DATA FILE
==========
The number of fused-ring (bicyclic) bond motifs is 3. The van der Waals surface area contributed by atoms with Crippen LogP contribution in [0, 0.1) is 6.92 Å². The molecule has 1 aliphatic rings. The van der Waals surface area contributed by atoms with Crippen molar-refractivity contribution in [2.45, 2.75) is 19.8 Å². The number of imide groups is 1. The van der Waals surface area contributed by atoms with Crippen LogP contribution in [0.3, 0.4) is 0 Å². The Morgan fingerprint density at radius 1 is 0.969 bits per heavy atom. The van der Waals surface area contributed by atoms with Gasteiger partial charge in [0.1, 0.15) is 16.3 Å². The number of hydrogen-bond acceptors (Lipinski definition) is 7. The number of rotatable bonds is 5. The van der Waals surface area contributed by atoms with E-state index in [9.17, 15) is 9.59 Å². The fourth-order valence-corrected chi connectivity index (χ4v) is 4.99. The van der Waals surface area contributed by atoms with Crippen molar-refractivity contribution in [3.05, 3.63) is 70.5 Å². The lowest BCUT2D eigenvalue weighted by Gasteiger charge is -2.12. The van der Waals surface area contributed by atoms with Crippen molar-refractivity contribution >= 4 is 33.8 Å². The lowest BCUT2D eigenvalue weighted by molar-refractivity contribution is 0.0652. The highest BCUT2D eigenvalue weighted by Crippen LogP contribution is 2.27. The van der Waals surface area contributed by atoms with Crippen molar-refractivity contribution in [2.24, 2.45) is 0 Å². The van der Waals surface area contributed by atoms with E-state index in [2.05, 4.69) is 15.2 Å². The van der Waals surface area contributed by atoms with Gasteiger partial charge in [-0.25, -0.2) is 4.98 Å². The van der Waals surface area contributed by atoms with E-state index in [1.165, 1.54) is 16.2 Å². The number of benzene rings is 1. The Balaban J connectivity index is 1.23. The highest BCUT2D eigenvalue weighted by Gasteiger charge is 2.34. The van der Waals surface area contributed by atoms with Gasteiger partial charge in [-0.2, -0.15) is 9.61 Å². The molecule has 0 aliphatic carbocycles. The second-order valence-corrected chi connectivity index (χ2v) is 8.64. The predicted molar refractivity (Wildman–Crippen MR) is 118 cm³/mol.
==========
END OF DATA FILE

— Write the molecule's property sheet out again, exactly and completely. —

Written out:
The number of fused-ring (bicyclic) bond motifs is 3. The van der Waals surface area contributed by atoms with Crippen LogP contribution in [0, 0.1) is 6.92 Å². The molecule has 1 aliphatic rings. The van der Waals surface area contributed by atoms with Crippen molar-refractivity contribution in [2.45, 2.75) is 19.8 Å². The number of imide groups is 1. The van der Waals surface area contributed by atoms with Crippen LogP contribution in [0.3, 0.4) is 0 Å². The Morgan fingerprint density at radius 1 is 0.969 bits per heavy atom. The van der Waals surface area contributed by atoms with Gasteiger partial charge in [0.1, 0.15) is 16.3 Å². The number of hydrogen-bond acceptors (Lipinski definition) is 7. The number of rotatable bonds is 5. The van der Waals surface area contributed by atoms with E-state index in [9.17, 15) is 9.59 Å². The fourth-order valence-corrected chi connectivity index (χ4v) is 4.99. The van der Waals surface area contributed by atoms with Crippen molar-refractivity contribution in [3.05, 3.63) is 70.5 Å². The lowest BCUT2D eigenvalue weighted by Gasteiger charge is -2.12. The van der Waals surface area contributed by atoms with Crippen molar-refractivity contribution >= 4 is 33.8 Å². The lowest BCUT2D eigenvalue weighted by molar-refractivity contribution is 0.0652. The highest BCUT2D eigenvalue weighted by Crippen LogP contribution is 2.27. The van der Waals surface area contributed by atoms with Crippen molar-refractivity contribution in [2.24, 2.45) is 0 Å². The van der Waals surface area contributed by atoms with E-state index in [2.05, 4.69) is 15.2 Å². The van der Waals surface area contributed by atoms with Gasteiger partial charge in [-0.25, -0.2) is 4.98 Å². The van der Waals surface area contributed by atoms with E-state index in [1.165, 1.54) is 16.2 Å². The number of benzene rings is 1. The Balaban J connectivity index is 1.23. The highest BCUT2D eigenvalue weighted by Gasteiger charge is 2.34. The van der Waals surface area contributed by atoms with Gasteiger partial charge in [-0.2, -0.15) is 9.61 Å². The molecule has 0 aliphatic carbocycles. The second-order valence-corrected chi connectivity index (χ2v) is 8.64. The predicted molar refractivity (Wildman–Crippen MR) is 118 cm³/mol.